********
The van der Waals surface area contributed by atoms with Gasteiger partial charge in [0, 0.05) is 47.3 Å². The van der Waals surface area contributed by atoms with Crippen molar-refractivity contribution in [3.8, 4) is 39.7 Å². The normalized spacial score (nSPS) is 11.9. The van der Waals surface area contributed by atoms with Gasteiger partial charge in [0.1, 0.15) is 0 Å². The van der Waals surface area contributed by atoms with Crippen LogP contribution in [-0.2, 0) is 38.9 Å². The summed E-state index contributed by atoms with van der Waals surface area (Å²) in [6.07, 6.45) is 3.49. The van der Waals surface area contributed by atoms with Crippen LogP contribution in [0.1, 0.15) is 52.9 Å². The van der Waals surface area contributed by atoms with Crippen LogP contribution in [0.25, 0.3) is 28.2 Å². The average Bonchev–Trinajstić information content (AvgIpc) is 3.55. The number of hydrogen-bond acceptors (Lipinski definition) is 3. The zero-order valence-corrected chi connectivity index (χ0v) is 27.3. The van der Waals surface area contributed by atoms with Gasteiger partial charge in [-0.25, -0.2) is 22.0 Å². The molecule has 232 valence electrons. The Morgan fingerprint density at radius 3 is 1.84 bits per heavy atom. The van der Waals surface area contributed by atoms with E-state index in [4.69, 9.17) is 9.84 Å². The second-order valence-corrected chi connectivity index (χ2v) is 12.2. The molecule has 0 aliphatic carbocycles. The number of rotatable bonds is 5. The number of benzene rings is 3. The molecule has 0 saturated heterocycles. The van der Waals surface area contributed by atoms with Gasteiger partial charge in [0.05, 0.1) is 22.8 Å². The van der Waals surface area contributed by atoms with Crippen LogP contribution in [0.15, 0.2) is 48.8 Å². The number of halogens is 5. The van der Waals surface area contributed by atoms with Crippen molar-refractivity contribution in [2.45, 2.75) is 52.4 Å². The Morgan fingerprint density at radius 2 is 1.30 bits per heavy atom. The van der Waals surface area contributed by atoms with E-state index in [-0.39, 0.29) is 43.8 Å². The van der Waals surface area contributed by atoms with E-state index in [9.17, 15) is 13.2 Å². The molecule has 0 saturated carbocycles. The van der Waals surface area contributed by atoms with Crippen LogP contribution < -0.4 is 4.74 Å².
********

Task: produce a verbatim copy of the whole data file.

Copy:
The van der Waals surface area contributed by atoms with Gasteiger partial charge in [0, 0.05) is 47.3 Å². The van der Waals surface area contributed by atoms with Crippen molar-refractivity contribution in [3.8, 4) is 39.7 Å². The normalized spacial score (nSPS) is 11.9. The van der Waals surface area contributed by atoms with Gasteiger partial charge in [0.1, 0.15) is 0 Å². The van der Waals surface area contributed by atoms with Crippen LogP contribution in [-0.2, 0) is 38.9 Å². The summed E-state index contributed by atoms with van der Waals surface area (Å²) in [6.07, 6.45) is 3.49. The van der Waals surface area contributed by atoms with Crippen LogP contribution in [0.1, 0.15) is 52.9 Å². The van der Waals surface area contributed by atoms with Crippen LogP contribution in [0.25, 0.3) is 28.2 Å². The average Bonchev–Trinajstić information content (AvgIpc) is 3.55. The number of hydrogen-bond acceptors (Lipinski definition) is 3. The zero-order valence-corrected chi connectivity index (χ0v) is 27.3. The van der Waals surface area contributed by atoms with Gasteiger partial charge in [-0.25, -0.2) is 22.0 Å². The molecule has 232 valence electrons. The Morgan fingerprint density at radius 3 is 1.84 bits per heavy atom. The van der Waals surface area contributed by atoms with E-state index in [4.69, 9.17) is 9.84 Å². The second-order valence-corrected chi connectivity index (χ2v) is 12.2. The molecule has 0 aliphatic carbocycles. The number of rotatable bonds is 5. The number of benzene rings is 3. The molecule has 0 saturated heterocycles. The van der Waals surface area contributed by atoms with Gasteiger partial charge in [0.05, 0.1) is 22.8 Å². The van der Waals surface area contributed by atoms with Crippen LogP contribution in [0.15, 0.2) is 48.8 Å². The number of halogens is 5. The van der Waals surface area contributed by atoms with Crippen molar-refractivity contribution in [2.45, 2.75) is 52.4 Å². The Morgan fingerprint density at radius 2 is 1.30 bits per heavy atom. The van der Waals surface area contributed by atoms with E-state index in [-0.39, 0.29) is 43.8 Å². The van der Waals surface area contributed by atoms with E-state index in [9.17, 15) is 13.2 Å². The molecule has 0 saturated carbocycles. The van der Waals surface area contributed by atoms with Crippen LogP contribution < -0.4 is 4.74 Å².